A Throwback to Sci-Fi Fridays and the "Farscape: Wanted" Posters
Here's a throwback story to Sci-Fi Fridays and my involvement in a fan campaign to save Farscape...
In September 2002, after four seasons on the Sci Fi Channel, the TV series Farscape was abruptly cancelled. On a cliffhanger. Frell! Fans of the show immediately started a campaign to bring it back for a 5th season.
First, for those of you that don’t nerd out as much as me, here's a little background on the show. Produced by the Jim Henson Company, known for creating the Muppets, Farscape is the story of an American astronaut who accidentally travels through a wormhole and into a distant part of the universe where he finds himself part of a fugitive alien starship crew.
The show was filmed in Australia – far from the US and its viewers. Every Friday night, after each new episode would air, the actors, writers and crewmembers would jump on the message boards and into chat rooms to interact with fans and get feedback (this was back before our modern day social media of Facebook, Twitter, Instagram, etc.). I thought this was the coolest thing – as if your drama buddies just finished a play and you all get together to talk about it. It made watching the show a much more special experience.
So, back to the cancellation – I wanted to do my part to help save the show. I created a few images with the tag “Wanted: Farscape Season 5” and posted them to a message board on the Save Farscape/Watch Farscape website. The artwork caught the attention of campaigners and it took off. I made more.
Each Wanted poster depicts a different character from the show. Farscape had plenty of strange, bizarre and beautiful looking characters to draw from. I limited each piece to 3 or 4 solid colors and gave them a posterized, stencil-style look. This was done to convey a grassroots/street art feel while making it easy for fans to download and reproduce. My thought was, by showing off all these wonderfully imaginative and unique characters, it would not only call more attention to the cause but also recruit new audiences to the series.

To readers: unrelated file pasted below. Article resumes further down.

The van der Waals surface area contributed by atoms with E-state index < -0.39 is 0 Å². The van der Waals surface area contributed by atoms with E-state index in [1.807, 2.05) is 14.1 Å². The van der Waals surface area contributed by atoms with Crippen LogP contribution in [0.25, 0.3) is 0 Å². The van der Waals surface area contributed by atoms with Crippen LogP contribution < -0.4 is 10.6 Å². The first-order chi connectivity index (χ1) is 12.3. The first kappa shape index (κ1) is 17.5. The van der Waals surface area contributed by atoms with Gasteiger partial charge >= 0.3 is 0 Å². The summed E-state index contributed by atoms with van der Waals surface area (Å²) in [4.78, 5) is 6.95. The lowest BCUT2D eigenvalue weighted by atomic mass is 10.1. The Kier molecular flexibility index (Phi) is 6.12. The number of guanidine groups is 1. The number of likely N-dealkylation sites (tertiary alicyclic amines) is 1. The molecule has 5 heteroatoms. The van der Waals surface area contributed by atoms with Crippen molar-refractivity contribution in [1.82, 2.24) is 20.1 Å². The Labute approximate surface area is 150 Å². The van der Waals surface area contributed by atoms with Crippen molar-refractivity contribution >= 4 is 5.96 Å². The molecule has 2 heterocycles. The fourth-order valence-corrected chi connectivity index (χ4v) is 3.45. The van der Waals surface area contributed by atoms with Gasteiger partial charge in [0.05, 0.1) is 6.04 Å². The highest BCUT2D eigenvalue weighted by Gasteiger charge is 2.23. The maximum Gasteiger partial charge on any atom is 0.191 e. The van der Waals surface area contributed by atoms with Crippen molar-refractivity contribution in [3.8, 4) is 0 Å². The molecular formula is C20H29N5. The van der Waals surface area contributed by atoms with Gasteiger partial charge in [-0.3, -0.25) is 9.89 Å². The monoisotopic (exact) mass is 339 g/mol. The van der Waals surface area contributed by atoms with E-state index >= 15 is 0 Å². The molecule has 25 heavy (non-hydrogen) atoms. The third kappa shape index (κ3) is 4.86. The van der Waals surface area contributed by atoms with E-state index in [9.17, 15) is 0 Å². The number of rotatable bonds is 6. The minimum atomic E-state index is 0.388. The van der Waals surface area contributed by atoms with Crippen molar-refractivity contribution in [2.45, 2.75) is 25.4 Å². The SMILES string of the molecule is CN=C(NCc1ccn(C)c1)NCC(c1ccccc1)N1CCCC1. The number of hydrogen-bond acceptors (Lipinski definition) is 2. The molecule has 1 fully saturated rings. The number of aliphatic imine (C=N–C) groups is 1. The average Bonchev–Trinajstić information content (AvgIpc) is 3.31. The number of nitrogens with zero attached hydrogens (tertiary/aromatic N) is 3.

The Wanted posters were informally adopted for use in many of the campaign efforts. This was an intelligent, media-savvy group who continually inspired me with their creativity, energy and innovation. The artwork (just a small piece of this massive, multi-tiered operation) was used on everything from banners, posters, t-shirts and stickers to cookies and pumpkin carvings. In many instances the media and news outlets picked up the poster artwork when reporting on the show and campaign. In a way, the posters became the unofficial brand of the campaign.
Nina Lumpp, webmaster of SaveFarscape.com/WatchFarscape.com and a chief proponent of the campaign, had this to say:
“Ratscape's Wanted posters were a tremendous asset to the Save/Watch Farscape campaign. They were professional and beautifully stylized, but had a real spirit of fun and, I think, were absolutely evocative of the nature of the show and campaign. They helped us establish a unified graphic "look" that was used in flyers, brochures, advertising, and other promotional materials by groups across the country and overseas.
I can't think of another fan campaign that's had the benefit of the sort of visual branding that the Wanted posters gave us. Professional, polished, and vibrant, they helped elevate the campaign into something that became a unique phenomena.
For me, personally speaking, it was beautiful to see them everywhere. I still have a collection of the posters and comic covers Arne did for us. They were a boost for the fans, and eye-catching for non-viewers. Exactly what we needed.”
Farscape writer and executive producer, Ricky Manning (not involved with the campaign) viewed the efforts from another perspective. He adds:
“Those of us who worked on "Farscape" were blown away by the "Save Farscape" campaign. We already knew we had a devoted fanbase, but what truly impressed us was the quality of the campaign. All its actions were wondrously creative, intelligent, well thought out, patiently executed, and tenaciously followed through.
The campaign's imaginative, professional-level artwork reinforced the notion that this was a group of serious, committed, and smart viewers who were in it for the long haul.”
Being involved with the campaign was an incredible experience. It was amazing to see this passionate juggernaut of a fandom working towards the same goal. I am proud to have been a part in it.
And, as in true Farscape fashion, the grass-roots movement was partially successful, the buzz generated by the campaign managed to clear the way for a four-hour miniseries in 2004 to wrap up the story.